Routinely sleeping fewer than six hours a night has been linked to hypertension, diabetes, breast cancer in women, prostate cancer in men and increased mortality, according to Gamaldo. People who continuously deprive themselves of sleep are "potentially shaving years off their lives."
Research also suggests an association between sleep impairment and cognitive disorders like Alzheimer's and dementia, thanks in part to a build-up of beta-amyloid, a metabolic waste product in the brain that can get in the way of proper brain function.
Of course, you don't need to work 120 hours a week to fail to maximize the power of sleep. Gamaldo points out that environmental stimulants, like watching television or scrolling through your smartphone late at night, can impede your brain's ability to produce melatonin — a hormone that your brain normally secretes more of at night, and which tells your body when it's time to sleep and wake — disrupting rest further.
Ironically, Musk works long hours in order to boost his electric car company's output. Yet, forgoing sleep for work could have the opposite desired effect and actually lower productivity.
According to Gamaldo, research shows that people who shave off just two hours of sleep from what they routinely need have a drop in their reaction time and ability to critically process information. This is especially problematic for executives who must think quickly and creatively on their feet, she says.
While many, including Musk, use caffeine to boost alertness and overcome sleepiness, this stimulant is not effective in helping people make higher level executive decisions. "It will get you through the grogginess and allow you to drive to work, but it won't help you get through writing a thesis," says Gamaldo. Plus, the effects aren't long lasting. For most people, caffeine takes 30 minutes to kick in and the mental boost is gone in 30 minutes to one hour. "It's a short term band-aid," says Gamaldo.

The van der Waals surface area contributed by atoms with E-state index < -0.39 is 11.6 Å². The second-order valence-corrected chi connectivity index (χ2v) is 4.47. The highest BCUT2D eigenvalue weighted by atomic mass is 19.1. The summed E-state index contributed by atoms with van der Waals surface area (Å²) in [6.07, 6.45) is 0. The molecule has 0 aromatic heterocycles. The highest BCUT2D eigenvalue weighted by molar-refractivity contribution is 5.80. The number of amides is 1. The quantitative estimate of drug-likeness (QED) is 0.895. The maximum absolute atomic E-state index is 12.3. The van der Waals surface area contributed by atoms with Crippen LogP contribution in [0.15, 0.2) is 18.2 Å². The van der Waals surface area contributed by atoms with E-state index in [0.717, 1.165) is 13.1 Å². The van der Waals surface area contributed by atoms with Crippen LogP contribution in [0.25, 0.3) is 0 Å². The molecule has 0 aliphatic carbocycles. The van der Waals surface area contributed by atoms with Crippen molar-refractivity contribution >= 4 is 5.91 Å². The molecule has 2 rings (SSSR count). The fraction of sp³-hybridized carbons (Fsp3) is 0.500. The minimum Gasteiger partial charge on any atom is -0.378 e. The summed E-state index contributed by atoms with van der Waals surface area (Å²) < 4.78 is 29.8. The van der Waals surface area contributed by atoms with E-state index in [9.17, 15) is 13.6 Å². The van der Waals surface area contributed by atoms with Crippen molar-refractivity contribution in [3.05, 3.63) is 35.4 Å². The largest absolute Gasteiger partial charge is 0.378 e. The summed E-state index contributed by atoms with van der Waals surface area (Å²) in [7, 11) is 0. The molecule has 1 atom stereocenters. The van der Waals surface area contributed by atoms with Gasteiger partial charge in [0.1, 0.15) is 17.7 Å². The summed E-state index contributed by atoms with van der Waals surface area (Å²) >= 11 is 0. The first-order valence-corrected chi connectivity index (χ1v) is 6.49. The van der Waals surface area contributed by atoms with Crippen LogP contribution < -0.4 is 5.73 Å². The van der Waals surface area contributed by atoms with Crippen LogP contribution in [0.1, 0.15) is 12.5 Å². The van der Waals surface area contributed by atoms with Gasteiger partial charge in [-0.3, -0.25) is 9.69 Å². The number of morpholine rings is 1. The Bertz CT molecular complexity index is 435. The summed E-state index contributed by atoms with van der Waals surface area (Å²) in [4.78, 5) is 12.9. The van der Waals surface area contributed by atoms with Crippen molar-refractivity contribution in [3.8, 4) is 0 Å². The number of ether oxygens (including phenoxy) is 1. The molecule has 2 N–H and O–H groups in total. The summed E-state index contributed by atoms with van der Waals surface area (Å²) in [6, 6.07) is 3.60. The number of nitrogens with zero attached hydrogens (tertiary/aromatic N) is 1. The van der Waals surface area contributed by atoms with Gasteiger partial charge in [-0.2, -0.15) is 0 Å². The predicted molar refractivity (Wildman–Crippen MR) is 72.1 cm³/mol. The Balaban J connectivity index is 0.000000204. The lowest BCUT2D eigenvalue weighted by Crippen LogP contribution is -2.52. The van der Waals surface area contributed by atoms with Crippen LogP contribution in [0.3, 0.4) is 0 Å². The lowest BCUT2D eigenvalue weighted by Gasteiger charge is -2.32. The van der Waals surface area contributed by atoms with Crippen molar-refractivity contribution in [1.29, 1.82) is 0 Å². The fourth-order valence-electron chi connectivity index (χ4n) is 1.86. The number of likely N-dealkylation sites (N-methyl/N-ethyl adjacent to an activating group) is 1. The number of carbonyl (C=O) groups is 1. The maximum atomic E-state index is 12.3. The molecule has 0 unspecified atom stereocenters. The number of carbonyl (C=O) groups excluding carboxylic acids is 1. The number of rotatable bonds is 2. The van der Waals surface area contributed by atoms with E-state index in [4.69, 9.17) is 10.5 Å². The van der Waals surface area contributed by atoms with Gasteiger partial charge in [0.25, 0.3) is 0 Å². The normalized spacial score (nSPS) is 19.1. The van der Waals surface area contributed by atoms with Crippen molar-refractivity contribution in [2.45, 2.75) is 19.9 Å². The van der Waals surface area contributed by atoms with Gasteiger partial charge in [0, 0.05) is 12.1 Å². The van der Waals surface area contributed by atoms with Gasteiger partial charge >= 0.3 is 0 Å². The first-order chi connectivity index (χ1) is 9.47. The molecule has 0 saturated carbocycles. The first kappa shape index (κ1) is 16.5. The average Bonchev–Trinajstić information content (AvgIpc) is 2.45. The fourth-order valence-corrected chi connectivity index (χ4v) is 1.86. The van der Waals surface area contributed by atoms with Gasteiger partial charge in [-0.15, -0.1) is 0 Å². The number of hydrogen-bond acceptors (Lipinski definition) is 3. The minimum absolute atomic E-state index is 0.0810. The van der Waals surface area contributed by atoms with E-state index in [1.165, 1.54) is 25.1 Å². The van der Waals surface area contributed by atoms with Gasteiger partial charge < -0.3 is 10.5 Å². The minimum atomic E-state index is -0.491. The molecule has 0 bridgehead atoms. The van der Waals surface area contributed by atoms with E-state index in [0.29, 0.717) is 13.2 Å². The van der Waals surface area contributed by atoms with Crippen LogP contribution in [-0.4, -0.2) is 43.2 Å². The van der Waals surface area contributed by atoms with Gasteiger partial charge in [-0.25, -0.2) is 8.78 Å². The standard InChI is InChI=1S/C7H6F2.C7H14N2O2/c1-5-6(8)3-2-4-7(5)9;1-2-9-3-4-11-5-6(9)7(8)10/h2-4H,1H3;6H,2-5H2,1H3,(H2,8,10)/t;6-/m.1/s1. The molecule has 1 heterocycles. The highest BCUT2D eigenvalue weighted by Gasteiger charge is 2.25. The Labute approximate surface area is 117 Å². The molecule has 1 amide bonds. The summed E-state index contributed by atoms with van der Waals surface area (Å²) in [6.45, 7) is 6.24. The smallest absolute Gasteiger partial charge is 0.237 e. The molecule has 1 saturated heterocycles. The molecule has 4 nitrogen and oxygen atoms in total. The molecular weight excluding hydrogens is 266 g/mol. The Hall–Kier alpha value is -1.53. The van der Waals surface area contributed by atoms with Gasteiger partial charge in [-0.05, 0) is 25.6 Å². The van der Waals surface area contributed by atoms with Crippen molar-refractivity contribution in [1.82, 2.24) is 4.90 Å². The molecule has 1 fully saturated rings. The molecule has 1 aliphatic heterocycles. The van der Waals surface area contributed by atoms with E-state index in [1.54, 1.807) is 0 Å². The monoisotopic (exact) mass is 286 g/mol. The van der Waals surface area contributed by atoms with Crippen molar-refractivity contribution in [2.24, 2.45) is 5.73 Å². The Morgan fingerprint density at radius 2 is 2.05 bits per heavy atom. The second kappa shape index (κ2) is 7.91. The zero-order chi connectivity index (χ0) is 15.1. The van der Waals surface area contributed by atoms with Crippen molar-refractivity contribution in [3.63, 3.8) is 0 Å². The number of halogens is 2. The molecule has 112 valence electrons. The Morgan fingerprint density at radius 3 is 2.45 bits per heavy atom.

Another poor practice? Working long hours during the week and trying to catch up on sleep during the weekend. "You can't rob Peter today and pay Paul tomorrow," says Gamaldo. But that doesn't mean you should just throw in the towel, she warns. "It's still better than nothing."
A better idea, according to sleep experts, is to create a routine that prioritizes sleep and recharging. Those in "high power high intensity jobs," might even consider a wind-down period to transition into sleep. "Trying to go from boardroom to bedroom isn't going to work" says Westwood. "You need to decompress from your day."
Try doing things that you enjoy and find relaxing, such as writing in a diary, meditating or planning out your to-dos for the next day. "Your mind shouldn't be blank," explains Westwood, "but it also shouldn't be ruminating."
Finally, says Gamaldo, keep your wake time consistent even on weekends so that your body naturally knows when it's time to go back to bed.